In Boston these days, inexpensive apartments are scarce. So when a building full of them goes up for sale, people worry they won’t stay inexpensive for long.
That’s what’s happening at Morton Village Apartments in Mattapan, a modest mid-century apartment building off Morton Avenue that has been listed for sale for the first time in decades. On the one hand, it’s a routine transaction ― a longtime owner cashing out in a hot market. On the other, it’s a potential crisis, putting 207 low-cost apartments at risk in a city that needs all the affordable housing it can get.
That has housing nonprofits and the city scrambling to buy Morton Village while they still can.
Mattapan-based Caribbean Integration Community Development is leading the push to purchase Morton Village, saying it’s a chance to preserve relatively affordable housing in a part of the city that has not been transformed by big-time real estate investment, and the displacement of working-class renters that often follows. Add to the mix the pandemic, which has hit Mattapan hard, with fears of a wave of evictions in the coming months, and the stakes are even higher, said the CIDC;s president, Donald Alexis.
“This is not the time for this,” Alexis said of the possible sale to a developer. “Affordable housing has become a public health necessity.”
So his nonprofit and the Planning Office for Urban Affairs, a housing agency affiliated with the Archdiocese of Boston, are scrambling to raise tens of millions of dollars, with help from the city and perhaps state housing financing agencies. Together, they aim to make a bid that will compete with those from the kinds of deep-pocketed investors who often snap up buildings like Morton Village. Alexis figures they might need as much as $40 million.
That sum, and the urgency of raising it, highlight just how prized buildings like this can be in the hot market for multi-family housing in Boston. Rents at Morton Village start at around $1,200 for a one-bedroom, well below prices in the city as a whole, with none of the protections or restrictions found in more traditional affordable housing built with state or federal subsidies. To a potential investor, that creates an upside ― the chance to raise rents to match the market. To current residents, it’s a threat that rents will inevitably rise, perhaps out of reach for many.
That’s what has happened at Fairlawn Apartments, one stop down the MBTA commuter rail’s Fairmount Line off of Cummins Highway in Mattapan. New owners bought the 347-unit complex in 2018 for $65 million, renamed it SoMa, and started raising rents, forcing many tenants to leave.
“Probably every week we get a call from someone about Fairlawn, struggling to pay the rent,” said Alexis, whose group manages a rental relief program, as well. “This could wind up a lot like that.”
Some housing advocates fear there could be a lot more buildings in a situation like this if the coronavirus pandemic upends the area’s housing market. That could prompt more longtime owners, who often charge lower rents, to sell their buildings, said Joe Kriesberg, president of the Massachusetts Association of Community Development Corporations. New owners might invest in renovations, but they would also raise rents sharply.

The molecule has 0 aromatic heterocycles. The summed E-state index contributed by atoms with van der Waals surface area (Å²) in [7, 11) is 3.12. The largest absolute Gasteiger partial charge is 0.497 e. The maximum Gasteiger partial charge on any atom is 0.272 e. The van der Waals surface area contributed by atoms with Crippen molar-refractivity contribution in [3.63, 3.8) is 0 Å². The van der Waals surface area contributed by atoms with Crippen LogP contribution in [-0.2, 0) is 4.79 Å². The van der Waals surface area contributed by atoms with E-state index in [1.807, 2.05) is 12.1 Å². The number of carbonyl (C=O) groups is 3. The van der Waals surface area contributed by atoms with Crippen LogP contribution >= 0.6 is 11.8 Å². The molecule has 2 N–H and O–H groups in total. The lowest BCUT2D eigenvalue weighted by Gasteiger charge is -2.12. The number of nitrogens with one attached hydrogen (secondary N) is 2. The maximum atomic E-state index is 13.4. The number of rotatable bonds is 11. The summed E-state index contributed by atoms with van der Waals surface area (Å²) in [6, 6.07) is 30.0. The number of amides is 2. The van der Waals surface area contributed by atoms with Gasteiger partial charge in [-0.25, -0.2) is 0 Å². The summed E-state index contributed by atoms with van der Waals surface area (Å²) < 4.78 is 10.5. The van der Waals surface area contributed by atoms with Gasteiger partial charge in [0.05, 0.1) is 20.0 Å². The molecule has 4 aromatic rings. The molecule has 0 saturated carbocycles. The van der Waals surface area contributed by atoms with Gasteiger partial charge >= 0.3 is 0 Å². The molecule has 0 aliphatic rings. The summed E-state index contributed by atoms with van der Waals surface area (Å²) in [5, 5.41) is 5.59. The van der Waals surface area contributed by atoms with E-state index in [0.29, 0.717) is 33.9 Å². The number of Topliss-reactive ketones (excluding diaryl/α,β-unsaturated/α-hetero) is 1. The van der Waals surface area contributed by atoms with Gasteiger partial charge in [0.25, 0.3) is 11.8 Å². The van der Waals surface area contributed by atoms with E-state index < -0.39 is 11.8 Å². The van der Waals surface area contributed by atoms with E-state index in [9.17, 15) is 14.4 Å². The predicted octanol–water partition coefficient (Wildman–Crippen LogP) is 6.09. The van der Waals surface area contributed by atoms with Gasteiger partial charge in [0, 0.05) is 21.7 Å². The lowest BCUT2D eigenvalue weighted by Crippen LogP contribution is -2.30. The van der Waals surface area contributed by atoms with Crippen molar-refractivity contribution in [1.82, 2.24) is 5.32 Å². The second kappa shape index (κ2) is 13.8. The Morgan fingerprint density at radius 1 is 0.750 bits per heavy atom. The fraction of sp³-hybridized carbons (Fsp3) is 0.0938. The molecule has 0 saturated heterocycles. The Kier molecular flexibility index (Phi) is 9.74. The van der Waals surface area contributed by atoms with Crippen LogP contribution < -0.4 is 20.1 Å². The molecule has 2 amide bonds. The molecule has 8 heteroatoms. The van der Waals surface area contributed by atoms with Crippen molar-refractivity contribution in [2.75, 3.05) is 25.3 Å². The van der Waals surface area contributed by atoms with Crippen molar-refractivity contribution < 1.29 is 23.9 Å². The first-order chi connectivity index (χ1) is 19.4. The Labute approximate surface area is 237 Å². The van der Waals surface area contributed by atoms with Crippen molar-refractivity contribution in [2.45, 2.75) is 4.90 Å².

“We saw what happened in the last big recession,” he said. “A lot of investors who are motivated by short-term gain may just come in and buy buildings and raise rents.”
To help prevent that, Kriesberg and others are pushing for state legislation that would give tenants — or housing nonprofits — an “opportunity to purchase” multifamily buildings when they come up for sale. A similar measure exists in Washington, D.C., and has kept hundreds of units affordable over the last two decades, Kriesberg said. A bill that would do so in Massachusetts is stalled in committee on Beacon Hill, but Kriesberg said he’s hopeful it could be included in more comprehensive housing legislation.
“It basically just slows the process down,” he said. “A seller can still sell for whatever the market can bear, but this creates an opportunity for a conversation. That’s the least we should be able to do right now.”
Still, buying a big building takes a lot of money.
Mayor Martin J. Walsh in 2016 launched, and gradually expanded, a program to help nonprofits buy market-rate buildings and keep them at affordable rents. The city funds help a buyer — typically a nonprofit housing operator — fill the gap between what it can raise in financing and the market-rate purchase price, in exchange for a promise to keep rents affordable. The program has helped buyers acquire dozens of smaller buildings in neighborhoods such as East Boston and Hyde Park, and could help at Morton Village, said Sheila Dillon, Walsh’s chief of housing. She said the city plans to make a “sizable, healthy, commitment” to help buy the building.
“This is a very good test case,” Dillon said. “This is something we’d like to see happen at scale across the city.”
Of course, the seller has to agree to a deal, and it might prefer an investor’s quick cash over the complex financing that a nonprofit must put together. At Morton Village, the broker handling the sale said the building’s owners — which Suffolk County property records indicate are Arlington-based developers the Mirak family — are open to dealing with a nonprofit, at the right price.
“The family has continuously strived to provide a safe and affordable place for its residents to live,” Simon Butler, a broker with the real estate firm CBRE, wrote in an e-mail. “It is the family’s hope that the property will be sold to an entity that will make Morton Village Apartments an affordable housing community.”
Butler did not say when they hope to close a sale.